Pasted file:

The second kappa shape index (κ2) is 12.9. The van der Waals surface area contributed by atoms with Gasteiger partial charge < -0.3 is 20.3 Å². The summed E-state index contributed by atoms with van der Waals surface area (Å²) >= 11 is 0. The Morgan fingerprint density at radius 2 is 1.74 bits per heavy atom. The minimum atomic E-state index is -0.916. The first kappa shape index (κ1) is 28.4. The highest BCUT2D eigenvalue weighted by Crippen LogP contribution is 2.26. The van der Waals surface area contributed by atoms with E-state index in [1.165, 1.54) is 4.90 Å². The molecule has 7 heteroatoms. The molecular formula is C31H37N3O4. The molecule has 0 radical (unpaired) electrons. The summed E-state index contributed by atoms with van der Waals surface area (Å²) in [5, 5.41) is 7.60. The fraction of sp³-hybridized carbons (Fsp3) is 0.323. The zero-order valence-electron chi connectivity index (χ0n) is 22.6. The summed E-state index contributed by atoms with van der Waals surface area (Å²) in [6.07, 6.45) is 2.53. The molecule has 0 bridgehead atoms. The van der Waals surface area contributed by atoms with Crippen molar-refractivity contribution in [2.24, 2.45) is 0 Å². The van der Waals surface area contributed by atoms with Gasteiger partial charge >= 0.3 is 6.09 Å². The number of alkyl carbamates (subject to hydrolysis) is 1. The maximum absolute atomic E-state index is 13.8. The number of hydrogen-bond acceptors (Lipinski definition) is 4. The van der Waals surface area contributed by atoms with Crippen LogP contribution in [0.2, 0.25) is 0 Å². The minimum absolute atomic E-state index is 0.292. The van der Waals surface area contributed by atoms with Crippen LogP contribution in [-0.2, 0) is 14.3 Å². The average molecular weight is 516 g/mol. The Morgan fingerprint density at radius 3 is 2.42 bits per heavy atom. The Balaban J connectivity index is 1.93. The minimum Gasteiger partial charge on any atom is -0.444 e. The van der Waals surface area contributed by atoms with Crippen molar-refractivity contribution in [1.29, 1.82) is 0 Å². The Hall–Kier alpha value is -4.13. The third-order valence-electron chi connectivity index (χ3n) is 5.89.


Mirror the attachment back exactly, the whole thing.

The second kappa shape index (κ2) is 12.9. The van der Waals surface area contributed by atoms with Gasteiger partial charge < -0.3 is 20.3 Å². The summed E-state index contributed by atoms with van der Waals surface area (Å²) >= 11 is 0. The Morgan fingerprint density at radius 2 is 1.74 bits per heavy atom. The minimum atomic E-state index is -0.916. The first kappa shape index (κ1) is 28.4. The highest BCUT2D eigenvalue weighted by Crippen LogP contribution is 2.26. The van der Waals surface area contributed by atoms with E-state index in [1.165, 1.54) is 4.90 Å². The molecule has 7 heteroatoms. The molecular formula is C31H37N3O4. The molecule has 0 radical (unpaired) electrons. The summed E-state index contributed by atoms with van der Waals surface area (Å²) in [5, 5.41) is 7.60. The fraction of sp³-hybridized carbons (Fsp3) is 0.323. The zero-order valence-electron chi connectivity index (χ0n) is 22.6. The summed E-state index contributed by atoms with van der Waals surface area (Å²) in [6.07, 6.45) is 2.53. The molecule has 0 bridgehead atoms. The van der Waals surface area contributed by atoms with Crippen molar-refractivity contribution in [2.24, 2.45) is 0 Å². The van der Waals surface area contributed by atoms with Gasteiger partial charge >= 0.3 is 6.09 Å². The number of alkyl carbamates (subject to hydrolysis) is 1. The maximum absolute atomic E-state index is 13.8. The number of hydrogen-bond acceptors (Lipinski definition) is 4. The van der Waals surface area contributed by atoms with Crippen LogP contribution in [0.2, 0.25) is 0 Å². The minimum absolute atomic E-state index is 0.292. The van der Waals surface area contributed by atoms with Crippen LogP contribution in [-0.2, 0) is 14.3 Å². The average molecular weight is 516 g/mol. The Morgan fingerprint density at radius 3 is 2.42 bits per heavy atom. The Balaban J connectivity index is 1.93. The minimum Gasteiger partial charge on any atom is -0.444 e. The van der Waals surface area contributed by atoms with Crippen molar-refractivity contribution in [1.29, 1.82) is 0 Å². The Hall–Kier alpha value is -4.13. The third-order valence-electron chi connectivity index (χ3n) is 5.89.